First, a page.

MICHIGAN AGRICULTURAL COLLEGE. The Micbigan Agricultural College does not stand alone. It is a part of an educational gystem, having as its head the University, especially in its bighest sphere, as a school of literary, philological, philosophical, and scientific knowledge, in their purest forms and bighest elements. Below this stand, the professional schools, law, medicine, and, as I conceive, no way inferior in rank, the Normal School, the Agricultural College, the schools of en. gineering, mining, pharmacy, and whatever else may either at Ann Arbor or elsewhere edacate chiefly for some designated business in life. Then comes our Union Schools and our primary schools, in the popular sense. The system is one. Jealousies are nowhere more out of place than in the members of such a household, and, I believe, have no existence. Each one bas a deep educational interest in the bighest prosperity of all the others.


Happily, therefore, we in this State are relieved of many of the questions that perplexed other States in managing the national grant of lands. In this State ibe existence of the best university of the West, affording a variety of courses of study to the choice of students, classical, scientific, scientific with Latin, or with Greek, or with modern languages, with schools of law, medicine, pharmacy, civil engineering, mining,-this narrowed at once the field that the Agricultural College had to occupy.

*Smithsonian Report, 1872, p. 194.

SCHOOLS OF TECHNOLOGY. Incidentally I give it as my opinion, that aside from the labor system there was no occasion for an institution separate from the university ; but that the education of farmers im. peratively requires manual labor, and such separation. If this be a correct view, I would suppliment it by saying that no branches of a Technological School, which cannot barmonize with this labor system, ought to be connected with the Agricultural College. I should deem the interests of agricultural education imperilled by such extension.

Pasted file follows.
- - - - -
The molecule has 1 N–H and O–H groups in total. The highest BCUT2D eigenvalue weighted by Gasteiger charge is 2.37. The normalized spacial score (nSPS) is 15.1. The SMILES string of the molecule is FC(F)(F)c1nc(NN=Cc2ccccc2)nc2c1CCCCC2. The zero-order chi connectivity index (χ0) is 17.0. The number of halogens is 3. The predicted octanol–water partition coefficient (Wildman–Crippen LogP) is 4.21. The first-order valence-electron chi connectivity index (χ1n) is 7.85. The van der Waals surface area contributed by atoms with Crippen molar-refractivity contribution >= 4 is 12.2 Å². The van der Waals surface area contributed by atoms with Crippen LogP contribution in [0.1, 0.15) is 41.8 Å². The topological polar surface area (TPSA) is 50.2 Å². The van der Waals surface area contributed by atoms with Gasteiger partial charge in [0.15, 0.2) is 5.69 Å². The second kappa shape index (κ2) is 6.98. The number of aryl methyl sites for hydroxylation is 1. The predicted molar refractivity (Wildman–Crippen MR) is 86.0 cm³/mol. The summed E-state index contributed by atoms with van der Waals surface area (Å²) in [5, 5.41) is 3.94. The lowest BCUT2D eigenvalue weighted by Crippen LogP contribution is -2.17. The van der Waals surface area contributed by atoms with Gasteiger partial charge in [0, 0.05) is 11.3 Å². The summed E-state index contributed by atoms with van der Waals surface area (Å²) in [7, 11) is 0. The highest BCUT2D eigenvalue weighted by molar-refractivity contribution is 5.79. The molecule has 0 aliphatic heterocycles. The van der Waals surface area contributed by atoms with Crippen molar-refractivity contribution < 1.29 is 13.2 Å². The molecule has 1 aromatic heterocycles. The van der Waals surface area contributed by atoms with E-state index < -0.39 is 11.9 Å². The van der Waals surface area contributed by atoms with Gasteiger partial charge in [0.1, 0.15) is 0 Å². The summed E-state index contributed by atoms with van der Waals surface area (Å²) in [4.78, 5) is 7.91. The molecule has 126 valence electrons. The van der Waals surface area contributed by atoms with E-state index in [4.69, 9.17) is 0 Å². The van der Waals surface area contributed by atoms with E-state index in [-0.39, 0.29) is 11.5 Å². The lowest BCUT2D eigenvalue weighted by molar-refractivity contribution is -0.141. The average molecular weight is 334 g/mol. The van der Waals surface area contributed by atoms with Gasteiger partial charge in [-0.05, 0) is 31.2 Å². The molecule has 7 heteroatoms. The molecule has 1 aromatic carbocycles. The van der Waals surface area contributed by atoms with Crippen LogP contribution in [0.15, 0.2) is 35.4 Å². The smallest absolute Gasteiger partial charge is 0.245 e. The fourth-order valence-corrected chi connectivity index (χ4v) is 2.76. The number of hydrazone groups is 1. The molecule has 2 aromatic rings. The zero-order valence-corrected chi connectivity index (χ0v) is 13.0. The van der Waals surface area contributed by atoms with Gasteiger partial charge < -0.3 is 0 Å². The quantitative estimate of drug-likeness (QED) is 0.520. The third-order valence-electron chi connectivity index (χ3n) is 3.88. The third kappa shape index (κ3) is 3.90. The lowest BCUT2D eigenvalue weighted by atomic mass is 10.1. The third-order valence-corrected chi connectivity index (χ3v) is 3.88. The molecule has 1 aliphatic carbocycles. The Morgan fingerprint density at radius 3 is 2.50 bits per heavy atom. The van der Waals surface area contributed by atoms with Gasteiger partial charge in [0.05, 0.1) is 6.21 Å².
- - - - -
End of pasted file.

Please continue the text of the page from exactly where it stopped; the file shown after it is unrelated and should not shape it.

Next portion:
I am strongly in favor of adding a department for women, and can see no reason why such a one should not be useful and successful. Our limited experience has been in favor of the plan. Several other institutions report classes of ladies in horticulture and other branches. Could we accommodate the ladies who apply for admission, they might receive technological training in the application of chemistry to common bousehold arts. Such applications are cooking, preserving of fruits, utilization of materials usually wasted, cleansing by acids and soaps, bleaching, dyeing, manufacture of soaps of different kinds, disinfection, fermentation, neutralization of poisons. A course of lectures on dairying is already given each year by the professor of agricultural chemistry.

AGRICULTURAL. But whatever departments may hereafter find a place here, the college has endeavored to be truly and emphatically agricultural. With its limited means, any additional school would have been poorly provided for. Besides, as a school of agriculture, it is yet far from perfect. A wide spread distrust of it as a probable center of book-farming, a disbelief amongst a wide class of the better educated in all attempts to return a man from a college to a farm, the annual appeal for assistance from the State, all together, bave compelled to a system of be. stowing on the college an amount insufficient to carry on any technological school of bigh merit. The intention of successive legislatures, that of 1873 excepted, has been to help it simply to live until its fund should support it. Estimates for the purchase of stock, or implements, or books, or for a professorsbip of chemical physics, of mathematics, or of me. chanics, and surveying, and rural engineering, or of political economy and history, or of geology, or veterinary, are reduced to a minimum or generally stricken out altogether before applying for aid.